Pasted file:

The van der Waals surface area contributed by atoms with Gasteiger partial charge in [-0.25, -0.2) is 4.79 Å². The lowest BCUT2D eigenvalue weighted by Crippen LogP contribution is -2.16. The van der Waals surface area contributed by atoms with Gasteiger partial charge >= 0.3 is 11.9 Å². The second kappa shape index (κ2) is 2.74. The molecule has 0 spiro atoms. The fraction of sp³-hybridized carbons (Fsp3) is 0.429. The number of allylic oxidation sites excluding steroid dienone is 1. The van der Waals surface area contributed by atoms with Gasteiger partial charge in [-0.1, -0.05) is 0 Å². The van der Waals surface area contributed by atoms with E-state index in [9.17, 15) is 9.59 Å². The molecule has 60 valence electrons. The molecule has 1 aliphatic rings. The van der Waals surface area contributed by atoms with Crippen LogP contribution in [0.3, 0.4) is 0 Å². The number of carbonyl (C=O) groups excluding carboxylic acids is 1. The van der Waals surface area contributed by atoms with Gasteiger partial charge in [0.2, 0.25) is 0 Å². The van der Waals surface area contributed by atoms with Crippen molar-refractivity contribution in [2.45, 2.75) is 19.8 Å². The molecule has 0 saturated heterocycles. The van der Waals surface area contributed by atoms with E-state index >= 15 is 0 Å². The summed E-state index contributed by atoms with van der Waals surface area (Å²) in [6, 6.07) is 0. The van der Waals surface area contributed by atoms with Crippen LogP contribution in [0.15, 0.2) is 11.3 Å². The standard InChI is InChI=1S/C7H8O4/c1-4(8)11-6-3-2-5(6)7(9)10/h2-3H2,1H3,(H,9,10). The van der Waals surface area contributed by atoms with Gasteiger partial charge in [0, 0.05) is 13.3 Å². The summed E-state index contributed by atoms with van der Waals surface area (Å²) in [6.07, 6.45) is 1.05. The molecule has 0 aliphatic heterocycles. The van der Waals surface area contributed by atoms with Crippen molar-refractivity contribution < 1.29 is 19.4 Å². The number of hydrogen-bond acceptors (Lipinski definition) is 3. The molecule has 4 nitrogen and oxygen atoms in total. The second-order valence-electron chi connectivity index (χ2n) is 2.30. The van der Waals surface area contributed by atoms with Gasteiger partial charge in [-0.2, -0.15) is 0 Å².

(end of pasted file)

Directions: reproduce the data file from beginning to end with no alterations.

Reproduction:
The van der Waals surface area contributed by atoms with Gasteiger partial charge in [-0.25, -0.2) is 4.79 Å². The lowest BCUT2D eigenvalue weighted by Crippen LogP contribution is -2.16. The van der Waals surface area contributed by atoms with Gasteiger partial charge >= 0.3 is 11.9 Å². The second kappa shape index (κ2) is 2.74. The molecule has 0 spiro atoms. The fraction of sp³-hybridized carbons (Fsp3) is 0.429. The number of allylic oxidation sites excluding steroid dienone is 1. The van der Waals surface area contributed by atoms with Gasteiger partial charge in [-0.1, -0.05) is 0 Å². The van der Waals surface area contributed by atoms with E-state index in [9.17, 15) is 9.59 Å². The molecule has 60 valence electrons. The molecule has 1 aliphatic rings. The van der Waals surface area contributed by atoms with Crippen LogP contribution in [0.3, 0.4) is 0 Å². The number of carbonyl (C=O) groups excluding carboxylic acids is 1. The van der Waals surface area contributed by atoms with Gasteiger partial charge in [0.2, 0.25) is 0 Å². The van der Waals surface area contributed by atoms with Crippen molar-refractivity contribution in [2.45, 2.75) is 19.8 Å². The molecule has 0 saturated heterocycles. The van der Waals surface area contributed by atoms with E-state index >= 15 is 0 Å². The summed E-state index contributed by atoms with van der Waals surface area (Å²) in [6, 6.07) is 0. The van der Waals surface area contributed by atoms with Crippen LogP contribution in [0.15, 0.2) is 11.3 Å². The standard InChI is InChI=1S/C7H8O4/c1-4(8)11-6-3-2-5(6)7(9)10/h2-3H2,1H3,(H,9,10). The van der Waals surface area contributed by atoms with Gasteiger partial charge in [0, 0.05) is 13.3 Å². The summed E-state index contributed by atoms with van der Waals surface area (Å²) in [6.07, 6.45) is 1.05. The molecule has 0 aliphatic heterocycles. The van der Waals surface area contributed by atoms with Crippen molar-refractivity contribution < 1.29 is 19.4 Å². The number of hydrogen-bond acceptors (Lipinski definition) is 3. The molecule has 4 nitrogen and oxygen atoms in total. The second-order valence-electron chi connectivity index (χ2n) is 2.30. The van der Waals surface area contributed by atoms with Gasteiger partial charge in [-0.2, -0.15) is 0 Å².